No Djokes: How will we remember Nole?
What does Novak Djokovic’s return to Grand Slam winning ways mean for his career and legacy?
What does ‘all-time greatness’ entail? What does an athlete need to accomplish to ascend to the upper echelons of their craft? Is that based on titles? Skills? Capturing a generation’s imagination?
And how do we as a society collectively make these judgements?
I have assaulted you with a torrent of difficult questions. Yet, they seem so relevant to that plucky contender of the golden generation, Nole. And also probably why we are in the most exciting era of men’s tennis.
Much has been written of the masterful Roger Federer’s grace on the court. It has been likened to a near transcendental, religious experience. His insatiable appetite to keep winning even into his thirties is unparalleled. 17 Grand Slam titles on top of this makes a formidable case for greatest player of all-time status. The sheer contrast of styles between him and the Spanish warrior, Rafael Nadal has made their rivalry the stuff of legend. The elemental force of Rafa, the brutality of his exertion on court, his dominance on clay and of course, his own amazing Grand Slam tally qualifies him as one of the best ever to do it. And if he can resist the wear-and-tear of his body, he certainly has a few more titles left in him.
Add to the mix, the immensely likeable Serbian. From absolutely clutch performances on the court to player impressions and ballkid bonding, the Djoker has been terrific for the game. With that combination of mental strength and talent, you can’t help but think that Djokovic would have already accumulated twice as many titles if he was competing in any other period of the sport.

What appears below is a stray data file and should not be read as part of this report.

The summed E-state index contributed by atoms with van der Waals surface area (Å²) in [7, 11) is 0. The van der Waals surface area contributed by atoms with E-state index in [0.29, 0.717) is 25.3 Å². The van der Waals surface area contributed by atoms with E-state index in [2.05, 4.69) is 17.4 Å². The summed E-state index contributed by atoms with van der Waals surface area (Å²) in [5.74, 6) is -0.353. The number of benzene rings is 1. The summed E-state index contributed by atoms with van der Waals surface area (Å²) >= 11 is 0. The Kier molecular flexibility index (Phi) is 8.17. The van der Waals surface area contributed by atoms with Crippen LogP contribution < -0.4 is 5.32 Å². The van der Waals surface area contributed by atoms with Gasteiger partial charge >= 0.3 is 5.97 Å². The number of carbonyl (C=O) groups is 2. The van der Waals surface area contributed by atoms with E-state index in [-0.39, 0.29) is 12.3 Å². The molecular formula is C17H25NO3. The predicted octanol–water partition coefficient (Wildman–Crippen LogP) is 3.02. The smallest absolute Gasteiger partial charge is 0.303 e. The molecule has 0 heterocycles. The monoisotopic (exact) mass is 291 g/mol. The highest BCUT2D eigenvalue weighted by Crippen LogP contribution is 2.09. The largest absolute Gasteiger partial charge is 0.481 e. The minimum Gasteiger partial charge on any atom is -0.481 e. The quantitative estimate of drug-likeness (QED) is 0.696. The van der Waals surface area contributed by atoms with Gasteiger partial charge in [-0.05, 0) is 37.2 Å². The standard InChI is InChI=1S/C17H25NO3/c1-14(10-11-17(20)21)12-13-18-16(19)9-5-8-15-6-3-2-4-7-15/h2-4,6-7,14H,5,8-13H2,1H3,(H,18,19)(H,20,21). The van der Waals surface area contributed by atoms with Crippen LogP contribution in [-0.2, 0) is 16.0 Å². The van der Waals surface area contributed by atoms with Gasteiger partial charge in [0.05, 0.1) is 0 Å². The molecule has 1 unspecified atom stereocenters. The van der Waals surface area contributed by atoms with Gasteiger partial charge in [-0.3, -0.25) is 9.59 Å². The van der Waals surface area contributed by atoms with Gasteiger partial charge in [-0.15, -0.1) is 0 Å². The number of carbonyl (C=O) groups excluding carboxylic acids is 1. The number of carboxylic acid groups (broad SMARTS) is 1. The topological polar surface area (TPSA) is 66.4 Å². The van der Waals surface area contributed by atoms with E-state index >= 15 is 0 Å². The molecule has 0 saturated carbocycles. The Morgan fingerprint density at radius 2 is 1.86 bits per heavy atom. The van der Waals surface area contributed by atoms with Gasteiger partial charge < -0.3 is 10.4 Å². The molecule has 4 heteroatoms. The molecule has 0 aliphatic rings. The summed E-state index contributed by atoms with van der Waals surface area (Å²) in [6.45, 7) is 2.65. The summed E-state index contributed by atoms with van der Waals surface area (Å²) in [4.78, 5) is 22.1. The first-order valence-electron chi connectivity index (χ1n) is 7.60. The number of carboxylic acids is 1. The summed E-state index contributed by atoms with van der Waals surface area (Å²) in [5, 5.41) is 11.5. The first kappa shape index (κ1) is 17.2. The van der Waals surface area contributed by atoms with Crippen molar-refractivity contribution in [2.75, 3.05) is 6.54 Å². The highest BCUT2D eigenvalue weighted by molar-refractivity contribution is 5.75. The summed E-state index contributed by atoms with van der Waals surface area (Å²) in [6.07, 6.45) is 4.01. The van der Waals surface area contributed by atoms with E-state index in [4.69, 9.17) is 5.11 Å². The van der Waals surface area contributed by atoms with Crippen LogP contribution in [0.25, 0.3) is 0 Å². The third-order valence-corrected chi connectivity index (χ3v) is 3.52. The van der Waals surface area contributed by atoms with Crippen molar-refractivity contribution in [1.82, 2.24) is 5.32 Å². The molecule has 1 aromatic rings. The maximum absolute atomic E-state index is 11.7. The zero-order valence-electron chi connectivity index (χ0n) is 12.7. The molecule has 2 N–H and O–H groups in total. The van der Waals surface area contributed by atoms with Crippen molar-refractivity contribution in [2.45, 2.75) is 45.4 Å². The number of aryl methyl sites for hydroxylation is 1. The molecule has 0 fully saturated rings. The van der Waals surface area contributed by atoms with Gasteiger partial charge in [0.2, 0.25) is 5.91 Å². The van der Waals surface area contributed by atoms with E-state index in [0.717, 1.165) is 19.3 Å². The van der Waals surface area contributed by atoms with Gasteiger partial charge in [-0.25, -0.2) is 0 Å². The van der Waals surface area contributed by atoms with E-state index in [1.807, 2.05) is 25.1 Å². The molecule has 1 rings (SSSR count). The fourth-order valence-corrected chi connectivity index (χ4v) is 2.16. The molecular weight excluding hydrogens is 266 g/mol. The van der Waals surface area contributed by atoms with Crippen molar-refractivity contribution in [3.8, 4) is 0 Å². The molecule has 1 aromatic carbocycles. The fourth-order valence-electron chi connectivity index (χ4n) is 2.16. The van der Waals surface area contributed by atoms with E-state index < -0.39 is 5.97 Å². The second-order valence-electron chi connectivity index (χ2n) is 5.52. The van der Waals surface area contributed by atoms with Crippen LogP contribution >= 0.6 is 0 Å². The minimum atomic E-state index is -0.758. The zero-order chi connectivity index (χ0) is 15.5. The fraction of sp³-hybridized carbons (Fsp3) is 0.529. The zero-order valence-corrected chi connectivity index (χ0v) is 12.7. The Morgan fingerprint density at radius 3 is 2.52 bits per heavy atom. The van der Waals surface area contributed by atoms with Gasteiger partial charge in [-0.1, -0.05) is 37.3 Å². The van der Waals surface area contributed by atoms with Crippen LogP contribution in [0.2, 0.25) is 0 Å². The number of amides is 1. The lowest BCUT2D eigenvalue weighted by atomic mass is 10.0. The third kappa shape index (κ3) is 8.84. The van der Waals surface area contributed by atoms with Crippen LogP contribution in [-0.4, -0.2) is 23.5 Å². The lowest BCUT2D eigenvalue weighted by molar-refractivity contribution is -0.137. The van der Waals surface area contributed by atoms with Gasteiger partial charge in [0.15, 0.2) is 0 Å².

Consider his record given his circumstances: amongst the group of 6-8 Grand Slam title holders, he has the highest Grand Slam winning percentage. This cohort of greats include Lendl, Connors, McEnroe, Agassi and interestingly his own coach, Boris Becker and Fedex’s Stefan Edberg. Most strikingly, with years of tennis left in him, he is already in the middle of the group in terms of Grand Slam titles (7), finals, semifinals and match wins. And weeks at no.1 (an often underrated metric) which he will add to after dislodging Nadal from the top.
All this in possibly the most competitive age of tennis, that is becoming more and more fierce. There are slew of worthy challengers right on the heels of the big four (first mention of Murray so far in this piece!), and the last couple weeks at the All England Lawn and Tennis Club were a reflection of this.
Wimbledon is always a delight for passionate tennis fans and casual observers alike. But with the majority of eyeballs fixated on the abundance of colourful drama in Brazil, they really had to step it up this year. All whites, strawberries and cream and even additional celebrity sightings weren’t going to be enough.
The tennis delivered. In some style.
Nick Kyrgios was a breath of fresh air who will now be followed closely on the circuit. Grigor Dimitrov, lauded for years for his prowess both on and off the court appears to have matured into a serious top ten player and Grand Slam prospect. Wawrinka remains amazingly consistent and seems to be stealing Andy Murray’s thunder and his berth in the ‘Big Four’ contingent.